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The Sprout of a GaN Trend?

by Eric Higham | 4月 29, 2014

I have to admit that I am more of a summer person. When April comes around, I am reminded of how much I love April! Things begin growing again in the Northeast, the dreariness of winter starts to recede  and the possibilities seem endless.

 As the buds begin to sprout, so do the latest developments in the world of compound semiconductors. We still have the ongoing battle between GaAs and silicon, but let’s focus on GaN activity. As I have reported, GaN has finally caught on in commercial RF markets, with CATV applications leading the way. Wireless base station applications follow closely, even though it still is a bit challenging to find much volume production. We are even starting to see the buds of GaN usage in VSAT and point-to-point backhaul applications poking through the soil.

Of course, the big commercial application for GaN devices is the LED market, variously estimated in the $14 - $15B range. This market, characterized by high volume and price sensitivity was the obvious choice to drive the adoption of GaN-on-silicon technology. The argument is that the large diameter wafers, coupled with the existing infrastructure of high volume processing equipment make silicon substrates the best choice for cost. The technology is not without issues but challenges that include lattice and thermal mismatches have gotten the scrutiny of researchers, resulting in great strides in process and device development. Despite the large available market and substantial infrastructure advantages, the switch to silicon substrates is happening very slowly. Recently published reports, even the wildly optimistic ones indicate that more than 90% of LEDs will be manufactured with a GaN-on-sapphire process through the end of the decade.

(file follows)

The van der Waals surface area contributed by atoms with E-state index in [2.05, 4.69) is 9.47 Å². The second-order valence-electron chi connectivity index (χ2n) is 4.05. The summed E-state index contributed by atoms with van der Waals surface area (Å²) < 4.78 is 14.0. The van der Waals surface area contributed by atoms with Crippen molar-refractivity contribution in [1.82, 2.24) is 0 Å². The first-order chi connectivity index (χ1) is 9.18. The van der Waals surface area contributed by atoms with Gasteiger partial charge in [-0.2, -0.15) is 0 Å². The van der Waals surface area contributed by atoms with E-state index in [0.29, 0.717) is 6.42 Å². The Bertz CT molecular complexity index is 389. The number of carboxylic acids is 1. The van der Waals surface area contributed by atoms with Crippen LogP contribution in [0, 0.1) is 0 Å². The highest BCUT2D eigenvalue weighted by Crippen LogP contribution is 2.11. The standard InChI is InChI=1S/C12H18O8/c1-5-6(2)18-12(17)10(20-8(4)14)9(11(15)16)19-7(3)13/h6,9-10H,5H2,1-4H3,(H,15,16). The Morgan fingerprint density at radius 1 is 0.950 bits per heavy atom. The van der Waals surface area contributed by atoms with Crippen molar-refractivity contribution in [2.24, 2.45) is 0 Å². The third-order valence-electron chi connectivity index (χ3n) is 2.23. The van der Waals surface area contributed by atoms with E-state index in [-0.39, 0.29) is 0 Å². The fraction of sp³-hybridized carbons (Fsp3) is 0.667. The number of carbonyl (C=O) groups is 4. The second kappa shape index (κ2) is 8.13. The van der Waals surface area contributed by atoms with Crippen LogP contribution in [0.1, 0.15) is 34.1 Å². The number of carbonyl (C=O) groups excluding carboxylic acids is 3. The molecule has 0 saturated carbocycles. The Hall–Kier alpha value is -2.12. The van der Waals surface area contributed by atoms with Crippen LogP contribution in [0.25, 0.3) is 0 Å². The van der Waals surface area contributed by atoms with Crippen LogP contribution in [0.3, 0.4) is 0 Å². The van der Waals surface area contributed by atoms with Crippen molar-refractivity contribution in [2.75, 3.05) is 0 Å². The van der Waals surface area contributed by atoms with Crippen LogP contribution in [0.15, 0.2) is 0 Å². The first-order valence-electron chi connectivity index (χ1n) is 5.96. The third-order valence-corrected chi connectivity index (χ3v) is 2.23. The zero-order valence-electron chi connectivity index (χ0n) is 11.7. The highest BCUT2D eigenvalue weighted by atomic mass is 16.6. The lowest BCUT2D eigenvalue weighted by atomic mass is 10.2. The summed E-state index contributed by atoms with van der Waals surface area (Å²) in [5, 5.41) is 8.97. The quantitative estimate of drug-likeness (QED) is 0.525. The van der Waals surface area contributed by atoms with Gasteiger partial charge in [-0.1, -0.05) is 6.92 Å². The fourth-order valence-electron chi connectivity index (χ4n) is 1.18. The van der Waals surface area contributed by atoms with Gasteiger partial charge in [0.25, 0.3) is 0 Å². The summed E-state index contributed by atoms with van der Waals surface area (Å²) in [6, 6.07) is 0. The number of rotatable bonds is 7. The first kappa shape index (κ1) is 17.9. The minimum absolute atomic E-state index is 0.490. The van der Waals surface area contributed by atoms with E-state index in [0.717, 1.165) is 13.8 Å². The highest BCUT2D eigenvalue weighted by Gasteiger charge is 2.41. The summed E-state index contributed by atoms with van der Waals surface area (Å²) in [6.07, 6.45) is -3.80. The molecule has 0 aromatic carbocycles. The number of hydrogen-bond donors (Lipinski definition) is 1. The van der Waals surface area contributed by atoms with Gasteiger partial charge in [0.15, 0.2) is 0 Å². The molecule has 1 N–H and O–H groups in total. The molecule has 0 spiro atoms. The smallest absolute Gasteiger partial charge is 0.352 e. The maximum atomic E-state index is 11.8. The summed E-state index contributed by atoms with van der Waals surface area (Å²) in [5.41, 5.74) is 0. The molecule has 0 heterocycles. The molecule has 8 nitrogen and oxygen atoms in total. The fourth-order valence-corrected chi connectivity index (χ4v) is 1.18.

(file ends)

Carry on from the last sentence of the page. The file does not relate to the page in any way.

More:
Interestingly, a recent development in the RF market may signify the start of a trend toward GaN-on-silicon in that segment. M/A-COM Technology Solutions has been actively developing GaN products. They have released a family of GaN-on-SiC transistors for radar applications that handle up to 100W of pulsed power in plastic packages. While the plastic packaging adds an interesting dimension to future developments, it is a recent announcement that helps identify a potentially disruptive trend.

In the beginning of April, M/A-COM Tech and epitaxial substrate giant, IQE announced a license and supply agreement that will enable IQE to use M/A-COM’s technology to manufacture GaN-on-Si epitaxial wafers at 4-, 6- and 8-inch diameters. M/A-COM’s “technology” is the patent-protected IP portfolio of recently acquired GaN-on-silicon RF device manufacturer Nitronex. Speaking with their technologists, they feel the performance concerns about power handling, junction temperature, etc. have more to do with circuit design and issues they have solved in III-V manufacturing than any shortcoming of the GaN-on-silicon process. While solutions to the material and processing challenges mentioned earlier must evolve, they feel the Nitronex work in this area gives them a leg up on the competition.

While they don’t feel there is currently enough volume to support 8” manufacturing, they also feel that is not the right question. In their view, GaN-on-silicon becomes another solution, alongside GaN-on-SiC. Both will have their applications, but M/A-COM believes that the advantages of large diameter silicon will open up many new applications for GaN-on-silicon devices. They believe these applications will extend beyond power devices and this will increase the volume quickly. Their success with this strategy could signal a point of inflection with GaN adoption in general and more specifically GaN-on silicon. I’ll be keeping an eye on these developments, so stay tuned.

-Eric

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